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Rationale: Functional strength training in addition to conventional physical therapy could enhance upper limb recovery early after stroke more than movement performance therapy plus conventional physical therapy. Aims: To determine (a) the relative clinical efficacy of conventional physical therapy combined with functional strength training and conventional physical therapy combined with movement performance therapy for upper limb recovery; (b) the neural correlates of response to conventional physical therapy combined with functional strength training and conventional physical therapy combined with movement performance therapy; (c) whether any one or combination of baseline measures predict motor improvement in response to conventional physical therapy combined with functional strength training or conventional physical therapy combined with movement performance therapy. Design: Randomized, controlled, observer-blind trial. Study: The sample will consist of 288 participants with upper limb paresis resulting from a stroke that occurred within the previous 60 days. All will be allocated to conventional physical therapy combined with functional strength training or conventional physical therapy combined with movement performance therapy. Functional strength training and movement performance therapy will be undertaken for up to 1·5h/day, five-days/week for six-weeks. Outcomes and Analysis: Measurements will be undertaken before randomization, six-weeks thereafter, and six-months after stroke. Primary efficacy outcome will be the Action Research Arm Test. Explanatory measurements will include voxel-wise estimates of brain activity during hand movement, brain white matter integrity (fractional anisotropy), and brain-muscle connectivity (e.g. latency of motor evoked potentials). The primary clinical efficacy analysis will compare treatment groups using a multilevel normal linear model adjusting for stratification variables and for which therapist administered the treatment. Effect of conventional physical therapy combined with functional strength training versus conventional physical therapy combined with movement performance therapy will be summarized using the adjusted mean difference and 95% confidence interval. To identify the neural correlates of improvement in both groups, we will investigate associations between change from baseline in clinical outcomes and each explanatory measure. To identify baseline measurements that independently predict motor improvement, we will develop a multiple regression model. © 2013 The Authors. Organization.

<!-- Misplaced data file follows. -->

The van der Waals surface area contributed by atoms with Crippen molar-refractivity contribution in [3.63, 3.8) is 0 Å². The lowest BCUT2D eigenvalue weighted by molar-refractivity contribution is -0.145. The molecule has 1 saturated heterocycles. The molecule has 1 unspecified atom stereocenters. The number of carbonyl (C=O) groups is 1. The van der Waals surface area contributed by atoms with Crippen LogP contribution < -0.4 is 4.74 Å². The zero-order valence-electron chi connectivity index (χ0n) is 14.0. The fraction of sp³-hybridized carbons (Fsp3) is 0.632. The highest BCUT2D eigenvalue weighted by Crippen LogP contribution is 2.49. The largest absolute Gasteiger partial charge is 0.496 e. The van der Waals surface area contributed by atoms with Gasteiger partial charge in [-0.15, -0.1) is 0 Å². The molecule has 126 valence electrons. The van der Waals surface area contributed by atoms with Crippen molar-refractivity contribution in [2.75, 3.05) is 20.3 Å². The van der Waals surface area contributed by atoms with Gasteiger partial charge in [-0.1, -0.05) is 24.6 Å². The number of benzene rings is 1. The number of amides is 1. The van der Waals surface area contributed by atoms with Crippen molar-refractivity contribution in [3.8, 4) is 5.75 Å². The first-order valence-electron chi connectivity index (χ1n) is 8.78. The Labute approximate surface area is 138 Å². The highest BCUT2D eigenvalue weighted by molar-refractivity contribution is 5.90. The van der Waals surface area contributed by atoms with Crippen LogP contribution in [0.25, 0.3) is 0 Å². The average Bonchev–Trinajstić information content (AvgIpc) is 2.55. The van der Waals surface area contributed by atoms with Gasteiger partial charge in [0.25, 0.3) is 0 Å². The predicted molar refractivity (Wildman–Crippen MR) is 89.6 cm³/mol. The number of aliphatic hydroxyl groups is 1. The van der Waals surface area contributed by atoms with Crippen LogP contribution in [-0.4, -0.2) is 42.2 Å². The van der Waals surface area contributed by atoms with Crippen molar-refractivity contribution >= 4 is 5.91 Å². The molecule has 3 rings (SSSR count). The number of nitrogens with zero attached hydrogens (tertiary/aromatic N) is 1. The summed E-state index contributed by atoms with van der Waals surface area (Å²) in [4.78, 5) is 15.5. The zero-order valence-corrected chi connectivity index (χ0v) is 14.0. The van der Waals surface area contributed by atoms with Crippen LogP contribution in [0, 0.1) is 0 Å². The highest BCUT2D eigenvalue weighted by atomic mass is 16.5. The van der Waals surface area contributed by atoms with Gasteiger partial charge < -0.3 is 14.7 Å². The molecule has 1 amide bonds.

Original publication

DOI

10.1111/ijs.12179

Type

Journal article

Journal

International Journal of Stroke

Publication Date

01/02/2014

Volume

9

Pages

240 - 245